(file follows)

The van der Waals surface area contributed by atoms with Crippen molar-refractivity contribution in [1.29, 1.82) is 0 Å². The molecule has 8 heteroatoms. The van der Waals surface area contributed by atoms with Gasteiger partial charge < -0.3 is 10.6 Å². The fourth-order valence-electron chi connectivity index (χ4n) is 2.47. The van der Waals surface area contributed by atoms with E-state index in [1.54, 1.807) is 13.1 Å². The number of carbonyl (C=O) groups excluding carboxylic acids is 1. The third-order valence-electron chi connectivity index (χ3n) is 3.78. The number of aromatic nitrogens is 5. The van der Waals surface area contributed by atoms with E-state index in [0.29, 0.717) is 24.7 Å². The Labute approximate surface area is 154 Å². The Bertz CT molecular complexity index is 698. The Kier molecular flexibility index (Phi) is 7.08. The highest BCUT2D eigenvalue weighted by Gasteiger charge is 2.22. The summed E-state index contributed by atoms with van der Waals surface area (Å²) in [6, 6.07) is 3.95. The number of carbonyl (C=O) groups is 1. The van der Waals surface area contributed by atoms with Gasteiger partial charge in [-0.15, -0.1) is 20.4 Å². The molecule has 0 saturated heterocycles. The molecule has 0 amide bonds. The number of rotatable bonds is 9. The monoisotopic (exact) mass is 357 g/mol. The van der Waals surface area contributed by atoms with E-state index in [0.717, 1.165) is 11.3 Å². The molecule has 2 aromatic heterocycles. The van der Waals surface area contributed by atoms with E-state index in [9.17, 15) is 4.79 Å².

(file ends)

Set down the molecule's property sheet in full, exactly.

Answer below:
The van der Waals surface area contributed by atoms with Crippen molar-refractivity contribution in [1.29, 1.82) is 0 Å². The molecule has 8 heteroatoms. The van der Waals surface area contributed by atoms with Gasteiger partial charge < -0.3 is 10.6 Å². The fourth-order valence-electron chi connectivity index (χ4n) is 2.47. The van der Waals surface area contributed by atoms with E-state index in [1.54, 1.807) is 13.1 Å². The number of carbonyl (C=O) groups excluding carboxylic acids is 1. The third-order valence-electron chi connectivity index (χ3n) is 3.78. The number of aromatic nitrogens is 5. The van der Waals surface area contributed by atoms with E-state index in [0.29, 0.717) is 24.7 Å². The Labute approximate surface area is 154 Å². The Bertz CT molecular complexity index is 698. The Kier molecular flexibility index (Phi) is 7.08. The highest BCUT2D eigenvalue weighted by Gasteiger charge is 2.22. The summed E-state index contributed by atoms with van der Waals surface area (Å²) in [6, 6.07) is 3.95. The number of carbonyl (C=O) groups is 1. The van der Waals surface area contributed by atoms with Gasteiger partial charge in [-0.15, -0.1) is 20.4 Å². The molecule has 0 saturated heterocycles. The molecule has 0 amide bonds. The number of rotatable bonds is 9. The monoisotopic (exact) mass is 357 g/mol. The van der Waals surface area contributed by atoms with E-state index in [0.717, 1.165) is 11.3 Å². The molecule has 2 aromatic heterocycles. The van der Waals surface area contributed by atoms with E-state index in [9.17, 15) is 4.79 Å².